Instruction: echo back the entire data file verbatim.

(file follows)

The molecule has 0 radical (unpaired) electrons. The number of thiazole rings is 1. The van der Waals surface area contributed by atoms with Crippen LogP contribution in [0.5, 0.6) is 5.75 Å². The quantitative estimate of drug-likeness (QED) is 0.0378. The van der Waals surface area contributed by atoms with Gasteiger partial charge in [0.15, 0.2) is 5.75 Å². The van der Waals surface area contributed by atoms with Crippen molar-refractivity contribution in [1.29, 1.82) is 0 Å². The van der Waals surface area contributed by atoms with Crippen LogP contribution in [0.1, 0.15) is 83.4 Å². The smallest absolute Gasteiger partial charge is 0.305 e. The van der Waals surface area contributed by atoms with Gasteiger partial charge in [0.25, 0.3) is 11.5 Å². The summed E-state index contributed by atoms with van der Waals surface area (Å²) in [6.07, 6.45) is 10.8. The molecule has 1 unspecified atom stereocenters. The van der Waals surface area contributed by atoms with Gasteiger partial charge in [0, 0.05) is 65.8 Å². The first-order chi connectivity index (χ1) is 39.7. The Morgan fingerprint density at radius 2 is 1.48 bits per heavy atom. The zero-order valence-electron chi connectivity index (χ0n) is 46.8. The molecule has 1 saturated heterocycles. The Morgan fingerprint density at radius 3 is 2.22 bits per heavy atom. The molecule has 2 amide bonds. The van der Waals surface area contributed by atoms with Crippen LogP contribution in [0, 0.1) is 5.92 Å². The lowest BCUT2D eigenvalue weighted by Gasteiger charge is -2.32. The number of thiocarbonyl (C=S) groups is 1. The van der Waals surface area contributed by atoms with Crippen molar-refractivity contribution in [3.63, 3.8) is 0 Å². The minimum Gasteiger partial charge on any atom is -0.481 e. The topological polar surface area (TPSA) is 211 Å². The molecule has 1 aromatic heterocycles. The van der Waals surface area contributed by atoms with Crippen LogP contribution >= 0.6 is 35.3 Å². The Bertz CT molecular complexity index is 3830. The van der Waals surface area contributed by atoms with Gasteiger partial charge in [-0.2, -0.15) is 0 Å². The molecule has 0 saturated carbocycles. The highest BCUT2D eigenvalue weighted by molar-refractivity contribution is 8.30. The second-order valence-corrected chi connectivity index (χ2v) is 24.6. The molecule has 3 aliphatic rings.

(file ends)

The molecule has 0 radical (unpaired) electrons. The number of thiazole rings is 1. The van der Waals surface area contributed by atoms with Crippen LogP contribution in [0.5, 0.6) is 5.75 Å². The quantitative estimate of drug-likeness (QED) is 0.0378. The van der Waals surface area contributed by atoms with Gasteiger partial charge in [0.15, 0.2) is 5.75 Å². The van der Waals surface area contributed by atoms with Crippen molar-refractivity contribution in [1.29, 1.82) is 0 Å². The van der Waals surface area contributed by atoms with Crippen LogP contribution in [0.1, 0.15) is 83.4 Å². The smallest absolute Gasteiger partial charge is 0.305 e. The van der Waals surface area contributed by atoms with Gasteiger partial charge in [0.25, 0.3) is 11.5 Å². The summed E-state index contributed by atoms with van der Waals surface area (Å²) in [6.07, 6.45) is 10.8. The molecule has 1 unspecified atom stereocenters. The van der Waals surface area contributed by atoms with Gasteiger partial charge in [0, 0.05) is 65.8 Å². The first-order chi connectivity index (χ1) is 39.7. The Morgan fingerprint density at radius 2 is 1.48 bits per heavy atom. The zero-order valence-electron chi connectivity index (χ0n) is 46.8. The molecule has 1 saturated heterocycles. The Morgan fingerprint density at radius 3 is 2.22 bits per heavy atom. The molecule has 2 amide bonds. The van der Waals surface area contributed by atoms with Crippen LogP contribution in [0, 0.1) is 5.92 Å². The lowest BCUT2D eigenvalue weighted by Gasteiger charge is -2.32. The number of thiocarbonyl (C=S) groups is 1. The van der Waals surface area contributed by atoms with Crippen molar-refractivity contribution in [3.63, 3.8) is 0 Å². The minimum Gasteiger partial charge on any atom is -0.481 e. The topological polar surface area (TPSA) is 211 Å². The molecule has 1 aromatic heterocycles. The van der Waals surface area contributed by atoms with Crippen LogP contribution >= 0.6 is 35.3 Å². The Bertz CT molecular complexity index is 3830. The van der Waals surface area contributed by atoms with Gasteiger partial charge in [-0.2, -0.15) is 0 Å². The molecule has 0 saturated carbocycles. The highest BCUT2D eigenvalue weighted by molar-refractivity contribution is 8.30. The second-order valence-corrected chi connectivity index (χ2v) is 24.6. The molecule has 3 aliphatic rings.